Bottom Line: However it is unclear whether the detrimental effects are caused by fructose itself or by the concurrent increase in overall energy intake.Despite the fact that no differences in calorie intake were observed between groups, the fructose animals displayed significantly increased BW, liver mass and fat mass in comparison to the glucose group.This was further accompanied by a significant reduction in physical activity in the fructose animals.

View Article: PubMed Central - PubMed

Affiliation: 1] Beckman Institute for Advanced Science and Technology, 405 N. Mathews Ave., Urbana, IL 61801 [2] Center for Nutrition, Learning and Memory, University of Illinois at Urbana-Champaign.

ABSTRACT
Recent evidence suggests that fructose consumption is associated with weight gain, fat deposition and impaired cognitive function. However it is unclear whether the detrimental effects are caused by fructose itself or by the concurrent increase in overall energy intake. In the present study we examine the impact of a fructose diet relative to an isocaloric glucose diet in the absence of overfeeding, using a mouse model that mimics fructose intake in the top percentile of the USA population (18% energy). Following 77 days of supplementation, changes in body weight (BW), body fat, physical activity, cognitive performance and adult hippocampal neurogenesis were assessed. Despite the fact that no differences in calorie intake were observed between groups, the fructose animals displayed significantly increased BW, liver mass and fat mass in comparison to the glucose group. This was further accompanied by a significant reduction in physical activity in the fructose animals. Conversely, no differences were detected in hippocampal neurogenesis and cognitive/motor performance as measured by object recognition, fear conditioning and rotorod tasks. The present study suggests that fructose per se, in the absence of excess energy intake, increases fat deposition and BW potentially by reducing physical activity, without impacting hippocampal neurogenesis or cognitive function.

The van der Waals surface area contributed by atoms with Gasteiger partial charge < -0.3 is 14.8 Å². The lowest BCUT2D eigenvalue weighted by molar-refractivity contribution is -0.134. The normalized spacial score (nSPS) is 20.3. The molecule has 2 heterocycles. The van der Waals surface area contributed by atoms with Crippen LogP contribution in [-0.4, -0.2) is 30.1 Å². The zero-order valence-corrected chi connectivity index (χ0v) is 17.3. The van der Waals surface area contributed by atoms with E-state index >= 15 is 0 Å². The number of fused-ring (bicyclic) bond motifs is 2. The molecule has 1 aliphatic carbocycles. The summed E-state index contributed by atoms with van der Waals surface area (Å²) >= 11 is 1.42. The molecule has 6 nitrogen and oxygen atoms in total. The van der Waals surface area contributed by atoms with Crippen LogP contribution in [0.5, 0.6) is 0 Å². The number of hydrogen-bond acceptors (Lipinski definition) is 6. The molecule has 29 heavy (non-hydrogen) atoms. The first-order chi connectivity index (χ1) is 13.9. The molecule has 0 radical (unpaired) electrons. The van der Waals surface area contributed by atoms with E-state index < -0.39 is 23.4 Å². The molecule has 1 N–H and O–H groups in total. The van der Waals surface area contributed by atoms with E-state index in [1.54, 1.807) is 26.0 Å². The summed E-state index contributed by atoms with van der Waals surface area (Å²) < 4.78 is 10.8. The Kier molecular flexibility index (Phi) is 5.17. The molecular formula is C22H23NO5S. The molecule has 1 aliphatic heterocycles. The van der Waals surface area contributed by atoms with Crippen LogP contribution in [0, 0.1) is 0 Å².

No MeSH data available.


Related in: MedlinePlus